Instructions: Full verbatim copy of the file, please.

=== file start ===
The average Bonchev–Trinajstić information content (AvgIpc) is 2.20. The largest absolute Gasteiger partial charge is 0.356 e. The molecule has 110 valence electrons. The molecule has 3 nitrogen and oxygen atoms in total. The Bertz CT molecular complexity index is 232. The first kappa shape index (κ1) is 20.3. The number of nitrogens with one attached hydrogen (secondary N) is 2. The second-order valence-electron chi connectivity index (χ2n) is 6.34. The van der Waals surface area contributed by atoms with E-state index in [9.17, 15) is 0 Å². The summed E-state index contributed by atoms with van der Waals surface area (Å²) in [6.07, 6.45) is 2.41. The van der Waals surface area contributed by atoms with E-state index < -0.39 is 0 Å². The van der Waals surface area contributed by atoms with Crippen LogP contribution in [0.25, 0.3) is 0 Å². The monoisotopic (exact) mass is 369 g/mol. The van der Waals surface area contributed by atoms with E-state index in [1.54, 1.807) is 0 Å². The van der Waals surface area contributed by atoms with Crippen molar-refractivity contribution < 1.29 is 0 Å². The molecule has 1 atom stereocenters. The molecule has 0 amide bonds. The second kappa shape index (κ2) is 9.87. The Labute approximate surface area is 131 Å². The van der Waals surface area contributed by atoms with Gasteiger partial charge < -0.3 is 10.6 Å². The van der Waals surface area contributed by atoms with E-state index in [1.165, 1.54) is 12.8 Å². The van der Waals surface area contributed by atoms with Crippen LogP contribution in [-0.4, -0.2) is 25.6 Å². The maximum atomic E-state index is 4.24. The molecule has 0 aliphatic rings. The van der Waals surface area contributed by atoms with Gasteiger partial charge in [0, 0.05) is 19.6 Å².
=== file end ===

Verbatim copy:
The average Bonchev–Trinajstić information content (AvgIpc) is 2.20. The largest absolute Gasteiger partial charge is 0.356 e. The molecule has 110 valence electrons. The molecule has 3 nitrogen and oxygen atoms in total. The Bertz CT molecular complexity index is 232. The first kappa shape index (κ1) is 20.3. The number of nitrogens with one attached hydrogen (secondary N) is 2. The second-order valence-electron chi connectivity index (χ2n) is 6.34. The van der Waals surface area contributed by atoms with E-state index in [9.17, 15) is 0 Å². The summed E-state index contributed by atoms with van der Waals surface area (Å²) in [6.07, 6.45) is 2.41. The van der Waals surface area contributed by atoms with E-state index < -0.39 is 0 Å². The van der Waals surface area contributed by atoms with Crippen LogP contribution in [0.25, 0.3) is 0 Å². The monoisotopic (exact) mass is 369 g/mol. The van der Waals surface area contributed by atoms with E-state index in [1.54, 1.807) is 0 Å². The van der Waals surface area contributed by atoms with Crippen molar-refractivity contribution < 1.29 is 0 Å². The molecule has 1 atom stereocenters. The molecule has 0 amide bonds. The second kappa shape index (κ2) is 9.87. The Labute approximate surface area is 131 Å². The van der Waals surface area contributed by atoms with Gasteiger partial charge < -0.3 is 10.6 Å². The van der Waals surface area contributed by atoms with E-state index in [1.165, 1.54) is 12.8 Å². The van der Waals surface area contributed by atoms with Crippen LogP contribution in [-0.4, -0.2) is 25.6 Å². The maximum atomic E-state index is 4.24. The molecule has 0 aliphatic rings. The van der Waals surface area contributed by atoms with Gasteiger partial charge in [0, 0.05) is 19.6 Å².